You’ll recall my posting about this idea not long ago, in the context of proposed California legislation (so yes, I used the same images in the same way). Now, I’ll admit that I was thinking of that as a test case, and when things are ironed out into a workable legislation there one would imagine the model being rolled out to the rest of the world to adopt in their own fashion. I did not expect an entire country to adopt it so soon and at such a rate (they propose to stop sales of incandescents by 2010!).

We had a lot of discussion in that earlier thread about the pros and cons of this. Commenter IrrationalPoint (IP), for example, seems convinced that this represents a serious access problem for people who respond less favourably to the new lights. Such legislation is therefore discriminatory. My response to that was in several parts. The first is that I was not convinced that the cited flicker problems were really problems that referred to the new bulbs. They don’t work like the old nasty fluorescents we remember from years back, or that are still to be found in a lot of public spaces. Their flicker rate is up at tens of KHz, not the 60 Hz of old. IP (and one or two others) then suggested that the issues were with the spectrum. My response there was that the spectrum is quite a bit different from a lot fo the old lights, and where some discomfort might arise with the new ones, this is possibly only a problem for some if direct lighting from the light bulb is used. (I personally find direct light from incandescents pretty disturbing in a lot of cases too.) Why not use the bulbs in conjunction with a simple filter or other decorative fixture that can modify the light to your tastes?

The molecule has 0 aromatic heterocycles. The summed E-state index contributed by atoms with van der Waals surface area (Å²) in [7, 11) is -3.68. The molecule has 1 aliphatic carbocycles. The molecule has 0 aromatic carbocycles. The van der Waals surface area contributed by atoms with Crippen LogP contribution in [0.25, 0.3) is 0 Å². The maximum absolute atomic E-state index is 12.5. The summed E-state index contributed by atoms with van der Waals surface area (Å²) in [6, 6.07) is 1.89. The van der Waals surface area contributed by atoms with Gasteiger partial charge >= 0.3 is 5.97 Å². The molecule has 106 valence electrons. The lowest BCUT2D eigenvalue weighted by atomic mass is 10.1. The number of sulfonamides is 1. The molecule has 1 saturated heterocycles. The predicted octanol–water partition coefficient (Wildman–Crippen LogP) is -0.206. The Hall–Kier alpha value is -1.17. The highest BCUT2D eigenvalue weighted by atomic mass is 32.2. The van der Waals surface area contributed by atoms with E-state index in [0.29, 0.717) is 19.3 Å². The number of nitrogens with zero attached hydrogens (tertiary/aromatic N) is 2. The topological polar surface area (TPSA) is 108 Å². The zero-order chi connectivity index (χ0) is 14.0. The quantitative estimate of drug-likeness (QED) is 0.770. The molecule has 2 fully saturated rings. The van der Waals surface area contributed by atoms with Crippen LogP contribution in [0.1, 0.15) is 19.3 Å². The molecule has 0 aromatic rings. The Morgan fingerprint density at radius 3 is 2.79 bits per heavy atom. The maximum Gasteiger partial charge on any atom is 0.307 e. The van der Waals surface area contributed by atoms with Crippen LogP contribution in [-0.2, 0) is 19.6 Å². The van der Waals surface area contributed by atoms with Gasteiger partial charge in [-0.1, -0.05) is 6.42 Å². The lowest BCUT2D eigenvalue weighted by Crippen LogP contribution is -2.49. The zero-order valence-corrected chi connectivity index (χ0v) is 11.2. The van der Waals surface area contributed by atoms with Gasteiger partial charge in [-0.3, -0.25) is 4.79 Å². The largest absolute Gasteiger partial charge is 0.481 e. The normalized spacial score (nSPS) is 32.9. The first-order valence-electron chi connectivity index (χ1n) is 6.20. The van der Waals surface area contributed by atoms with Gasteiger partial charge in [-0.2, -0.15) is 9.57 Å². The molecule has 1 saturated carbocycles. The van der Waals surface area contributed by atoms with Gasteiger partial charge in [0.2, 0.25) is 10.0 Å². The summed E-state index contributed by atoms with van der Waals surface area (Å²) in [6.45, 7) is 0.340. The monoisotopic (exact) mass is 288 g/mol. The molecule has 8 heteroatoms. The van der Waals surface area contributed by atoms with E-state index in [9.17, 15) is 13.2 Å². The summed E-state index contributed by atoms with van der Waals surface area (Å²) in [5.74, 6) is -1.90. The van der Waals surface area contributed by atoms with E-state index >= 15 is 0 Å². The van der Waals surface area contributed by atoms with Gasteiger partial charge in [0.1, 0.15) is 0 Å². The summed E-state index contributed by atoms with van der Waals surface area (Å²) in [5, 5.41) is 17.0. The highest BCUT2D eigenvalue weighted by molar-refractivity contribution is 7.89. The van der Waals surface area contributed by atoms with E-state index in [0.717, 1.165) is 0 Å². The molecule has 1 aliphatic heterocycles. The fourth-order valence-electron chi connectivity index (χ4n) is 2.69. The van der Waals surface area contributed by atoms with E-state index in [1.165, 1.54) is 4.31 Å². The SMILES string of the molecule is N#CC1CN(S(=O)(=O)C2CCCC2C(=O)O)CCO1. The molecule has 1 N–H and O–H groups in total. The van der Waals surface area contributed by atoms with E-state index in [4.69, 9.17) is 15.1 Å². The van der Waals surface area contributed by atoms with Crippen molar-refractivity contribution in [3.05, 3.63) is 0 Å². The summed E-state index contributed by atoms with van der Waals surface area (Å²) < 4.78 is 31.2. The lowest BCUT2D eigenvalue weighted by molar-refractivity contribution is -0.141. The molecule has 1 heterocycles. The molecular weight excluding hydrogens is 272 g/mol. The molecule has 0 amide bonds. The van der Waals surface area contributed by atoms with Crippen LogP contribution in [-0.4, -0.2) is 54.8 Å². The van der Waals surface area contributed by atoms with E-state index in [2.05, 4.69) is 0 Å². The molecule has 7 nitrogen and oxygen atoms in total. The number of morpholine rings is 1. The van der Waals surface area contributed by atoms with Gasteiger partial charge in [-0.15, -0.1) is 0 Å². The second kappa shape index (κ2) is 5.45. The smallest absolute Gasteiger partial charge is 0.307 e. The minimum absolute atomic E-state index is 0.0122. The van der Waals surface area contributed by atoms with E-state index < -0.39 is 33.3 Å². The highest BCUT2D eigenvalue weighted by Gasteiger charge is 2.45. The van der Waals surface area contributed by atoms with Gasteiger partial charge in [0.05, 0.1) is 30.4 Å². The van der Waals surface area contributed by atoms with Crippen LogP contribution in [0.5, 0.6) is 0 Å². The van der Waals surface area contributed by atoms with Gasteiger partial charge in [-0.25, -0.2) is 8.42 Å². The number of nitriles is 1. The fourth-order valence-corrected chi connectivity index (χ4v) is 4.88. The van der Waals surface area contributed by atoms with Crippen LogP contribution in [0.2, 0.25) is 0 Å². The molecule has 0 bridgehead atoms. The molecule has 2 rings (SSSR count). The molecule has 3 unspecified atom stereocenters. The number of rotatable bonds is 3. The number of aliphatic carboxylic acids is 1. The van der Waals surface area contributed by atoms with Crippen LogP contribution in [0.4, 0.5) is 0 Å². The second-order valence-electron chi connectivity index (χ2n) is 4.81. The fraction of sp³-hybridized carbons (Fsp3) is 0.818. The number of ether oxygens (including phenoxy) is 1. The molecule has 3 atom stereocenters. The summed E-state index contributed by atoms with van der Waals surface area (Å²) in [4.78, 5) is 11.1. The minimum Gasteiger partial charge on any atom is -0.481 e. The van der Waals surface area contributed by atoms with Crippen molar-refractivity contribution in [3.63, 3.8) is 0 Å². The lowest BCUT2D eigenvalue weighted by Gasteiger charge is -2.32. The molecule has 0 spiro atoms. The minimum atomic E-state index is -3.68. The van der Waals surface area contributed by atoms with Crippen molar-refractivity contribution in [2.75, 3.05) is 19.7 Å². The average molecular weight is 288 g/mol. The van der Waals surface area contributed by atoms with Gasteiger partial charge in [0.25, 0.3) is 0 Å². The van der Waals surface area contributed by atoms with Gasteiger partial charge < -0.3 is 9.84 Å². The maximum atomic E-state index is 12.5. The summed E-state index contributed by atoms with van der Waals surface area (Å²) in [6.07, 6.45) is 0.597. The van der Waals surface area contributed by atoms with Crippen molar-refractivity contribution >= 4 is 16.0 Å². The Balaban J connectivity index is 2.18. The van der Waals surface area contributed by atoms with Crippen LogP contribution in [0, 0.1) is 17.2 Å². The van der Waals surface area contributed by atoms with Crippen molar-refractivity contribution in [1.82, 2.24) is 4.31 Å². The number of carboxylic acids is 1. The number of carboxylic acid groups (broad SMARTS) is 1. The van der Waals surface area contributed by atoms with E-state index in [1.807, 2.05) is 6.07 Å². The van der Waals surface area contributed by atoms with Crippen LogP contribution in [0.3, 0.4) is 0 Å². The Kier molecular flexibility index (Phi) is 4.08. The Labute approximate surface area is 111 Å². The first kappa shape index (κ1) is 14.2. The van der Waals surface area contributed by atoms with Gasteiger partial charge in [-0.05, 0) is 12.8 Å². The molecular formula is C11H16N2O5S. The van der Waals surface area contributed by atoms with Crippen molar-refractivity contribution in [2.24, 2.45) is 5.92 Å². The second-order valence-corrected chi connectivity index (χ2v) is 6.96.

But I am keeping an open mind on this. Perhaps I’m just wrong, and the whole idea of banning incandescents is unworkable and insensitive, but I am not convinced that work cannot be done to make sure that it works well for all concerned.

One of the biggest problems with the discussion is that nobody could point to good […] Click to continue reading this post

Fresh Air From Gore

al gore by eric leeAs you may know, Al Gore’s movie “An Inconvenient Truth” has been nominated for an Oscar. If you want to hear more from the man himself (see also his remarks in the previous post), here’s an interview with him on NPR’s Fresh Air. It first aired last year, but it is very current. It’s so good to hear a politician speak so intelligently on these matters

You know, the last few weeks […] Click to continue reading this post

How Many Legislators Does it Take to Change a Lightbulb?

This is a joke (the title) that works rather well, while being a serious issue as well. It’s all about trying to reduce our energy waste here in California, and contribute to the commitment to reduce greenhouse gas emissions. The idea is to change from the garden variety incandescent bulbs … Click to continue reading this post


Recall that a little over a month ago I reported about the Tesla electric car to you? In that article, I congratulated the car makers on their choice of name, and speculated about what other names might be used in the future when more car manufacturers get into the game. One of my favourites was the “Volt”. Well, today, GM announced a new electric car in development, and guess what they called it? The Volt! I was rather prescient, it seems! More on the announcement of the Chevy Volt at Newsweek (I borrowed the picture from there) and the San Jose Mercury News.

chevy volt

What will the Volt do? It is a hybrid, but the driving mechanism is purely electric. This is different from what other well-known hybrids do”: […] Click to continue reading this post